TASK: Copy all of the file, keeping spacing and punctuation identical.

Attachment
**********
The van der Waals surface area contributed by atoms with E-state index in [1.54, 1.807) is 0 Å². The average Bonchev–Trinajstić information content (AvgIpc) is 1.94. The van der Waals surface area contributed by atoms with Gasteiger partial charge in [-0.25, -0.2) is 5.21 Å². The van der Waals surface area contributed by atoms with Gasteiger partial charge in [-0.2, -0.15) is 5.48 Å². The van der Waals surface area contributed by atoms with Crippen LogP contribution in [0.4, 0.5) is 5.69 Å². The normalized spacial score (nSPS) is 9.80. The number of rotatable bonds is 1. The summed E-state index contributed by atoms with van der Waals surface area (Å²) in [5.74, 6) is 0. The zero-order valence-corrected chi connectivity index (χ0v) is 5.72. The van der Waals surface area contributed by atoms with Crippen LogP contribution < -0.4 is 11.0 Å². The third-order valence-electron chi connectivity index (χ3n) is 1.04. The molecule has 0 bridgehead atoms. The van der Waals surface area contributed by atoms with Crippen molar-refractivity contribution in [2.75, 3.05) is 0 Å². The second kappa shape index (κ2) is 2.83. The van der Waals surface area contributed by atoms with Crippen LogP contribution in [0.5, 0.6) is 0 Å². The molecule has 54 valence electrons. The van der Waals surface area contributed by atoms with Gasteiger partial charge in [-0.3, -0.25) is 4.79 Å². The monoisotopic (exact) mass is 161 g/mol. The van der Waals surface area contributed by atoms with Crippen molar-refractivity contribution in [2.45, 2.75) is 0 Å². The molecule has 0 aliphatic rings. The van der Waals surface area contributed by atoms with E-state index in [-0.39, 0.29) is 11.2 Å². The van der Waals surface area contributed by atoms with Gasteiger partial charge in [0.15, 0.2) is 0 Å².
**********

The van der Waals surface area contributed by atoms with E-state index in [1.54, 1.807) is 0 Å². The average Bonchev–Trinajstić information content (AvgIpc) is 1.94. The van der Waals surface area contributed by atoms with Gasteiger partial charge in [-0.25, -0.2) is 5.21 Å². The van der Waals surface area contributed by atoms with Gasteiger partial charge in [-0.2, -0.15) is 5.48 Å². The van der Waals surface area contributed by atoms with Crippen LogP contribution in [0.4, 0.5) is 5.69 Å². The normalized spacial score (nSPS) is 9.80. The number of rotatable bonds is 1. The summed E-state index contributed by atoms with van der Waals surface area (Å²) in [5.74, 6) is 0. The zero-order valence-corrected chi connectivity index (χ0v) is 5.72. The van der Waals surface area contributed by atoms with Crippen LogP contribution < -0.4 is 11.0 Å². The third-order valence-electron chi connectivity index (χ3n) is 1.04. The molecule has 0 bridgehead atoms. The van der Waals surface area contributed by atoms with Crippen molar-refractivity contribution in [2.75, 3.05) is 0 Å². The second kappa shape index (κ2) is 2.83. The van der Waals surface area contributed by atoms with Crippen LogP contribution in [0.5, 0.6) is 0 Å². The molecule has 54 valence electrons. The van der Waals surface area contributed by atoms with Gasteiger partial charge in [-0.3, -0.25) is 4.79 Å². The monoisotopic (exact) mass is 161 g/mol. The van der Waals surface area contributed by atoms with Crippen molar-refractivity contribution in [2.45, 2.75) is 0 Å². The molecule has 0 aliphatic rings. The van der Waals surface area contributed by atoms with E-state index in [-0.39, 0.29) is 11.2 Å². The van der Waals surface area contributed by atoms with Gasteiger partial charge in [0.15, 0.2) is 0 Å².